Around 400 students will be part of the English Montreal School Board’s (EMSB) new virtual school when it launches on Tuesday, Sept. 8.
The school is for students from preschool through secondary V (Grade 11), who qualify for online learning with a medical note.
“We decided that it would make more sense to create a virtual school, as opposed to having these students all being taught individually or in groups via their school,” said Mike Cohen, spokesperson for the school board.
Students will have between 10 and 15 hours a week of online teaching, depending on their grade level, and will have anywhere from two to 7.5 hours of individual work, provided by the teacher.
Teachers will also be available for one-on-ones with students and there will be a team of professionals and special needs consultants to support them as well. In addition, the school will be led by Jessica Monti, the vice-principal at East Hill, and Francesca Magliocca, the vice-principal at Vincent Massey Collegiate.
“We did have a good trial run this past summer, with a de facto virtual school,” said Cohen. “We probably picked up a lot of good things from that experience, which will help us as we move along with this virtual school in 2020-21.”
Cohen added that students who may be eligible for the school may have yet to receive confirmation. The school board is still processing requests.
“Some teachers who have a medical exemption could also be reassigned to the virtual school,” said Cohen. “Staffing is still being worked out.”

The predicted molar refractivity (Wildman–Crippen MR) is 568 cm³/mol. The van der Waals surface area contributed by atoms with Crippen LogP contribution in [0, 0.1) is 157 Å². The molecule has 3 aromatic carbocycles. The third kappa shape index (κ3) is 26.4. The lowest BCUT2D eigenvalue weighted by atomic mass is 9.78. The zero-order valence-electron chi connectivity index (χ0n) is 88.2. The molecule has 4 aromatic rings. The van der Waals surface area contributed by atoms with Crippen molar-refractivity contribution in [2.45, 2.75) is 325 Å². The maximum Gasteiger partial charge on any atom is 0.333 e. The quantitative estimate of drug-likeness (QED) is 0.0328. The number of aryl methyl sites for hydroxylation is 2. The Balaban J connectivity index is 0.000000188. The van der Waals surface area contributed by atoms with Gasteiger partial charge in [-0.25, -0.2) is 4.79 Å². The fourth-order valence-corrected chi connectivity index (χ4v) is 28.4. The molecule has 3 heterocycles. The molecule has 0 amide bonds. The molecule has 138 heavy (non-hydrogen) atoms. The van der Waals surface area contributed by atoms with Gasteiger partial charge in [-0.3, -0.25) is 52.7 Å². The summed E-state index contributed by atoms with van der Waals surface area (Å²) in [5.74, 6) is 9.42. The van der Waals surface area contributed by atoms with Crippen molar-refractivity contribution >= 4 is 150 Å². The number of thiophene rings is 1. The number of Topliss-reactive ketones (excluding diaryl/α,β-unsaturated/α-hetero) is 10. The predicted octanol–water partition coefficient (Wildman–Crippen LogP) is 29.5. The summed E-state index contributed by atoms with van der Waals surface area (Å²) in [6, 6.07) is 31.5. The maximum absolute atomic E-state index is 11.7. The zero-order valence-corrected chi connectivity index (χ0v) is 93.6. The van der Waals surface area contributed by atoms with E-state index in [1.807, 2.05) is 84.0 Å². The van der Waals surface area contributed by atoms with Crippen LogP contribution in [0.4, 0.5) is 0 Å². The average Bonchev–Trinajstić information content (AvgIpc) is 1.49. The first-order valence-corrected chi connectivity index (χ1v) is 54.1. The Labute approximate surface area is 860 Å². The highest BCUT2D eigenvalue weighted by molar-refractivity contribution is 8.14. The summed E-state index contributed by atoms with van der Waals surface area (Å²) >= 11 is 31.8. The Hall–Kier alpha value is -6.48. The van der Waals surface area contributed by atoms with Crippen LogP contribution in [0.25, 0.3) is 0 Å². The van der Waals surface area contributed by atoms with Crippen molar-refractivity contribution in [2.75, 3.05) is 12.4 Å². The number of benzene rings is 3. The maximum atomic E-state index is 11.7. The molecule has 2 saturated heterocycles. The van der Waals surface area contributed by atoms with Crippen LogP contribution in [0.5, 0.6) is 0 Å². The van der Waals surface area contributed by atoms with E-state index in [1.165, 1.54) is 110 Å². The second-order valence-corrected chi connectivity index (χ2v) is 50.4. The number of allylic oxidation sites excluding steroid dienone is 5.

One parent waiting for confirmation is Alana Hirschberg.
Her son, Brett Goldenberg, will be starting Grade 10 this year, but not at Royal West, his regular school.
Hirschberg’s medical history will not allow him to attend school in person this year. The mother-of-two has undergone eight surgeries over the last year and a half because of a non-cancerous brain tumour and complications related to inflammatory bowel disease (IBD). She received a note from her doctor a few weeks ago.
“I feel bad for my kids,” said Hirschberg. “They can’t go into someone’s house even with a maximum of 10 people — they can’t even follow the government’s rules — they have to be so much stricter.”
Hirschberg said she really wanted to be able to send her son to school this year, but after hearing the province’s back-to-school plan, the risk was just too great.
“The minute the masks came off, I just didn’t feel comfortable,” she said, referring to the guidelines in which students don’t have to wear a mask inside their classroom.
“And he was disappointed to be cut off from the world that he knows,” she added.
She’s glad to have the virtual school as an option for her son and is hoping that in terms of the curriculum, it will be as close as possible to his normal school.
“I really hope that the experience online makes him feel like he’s part of a school — part of a school community,” said Hirschberg.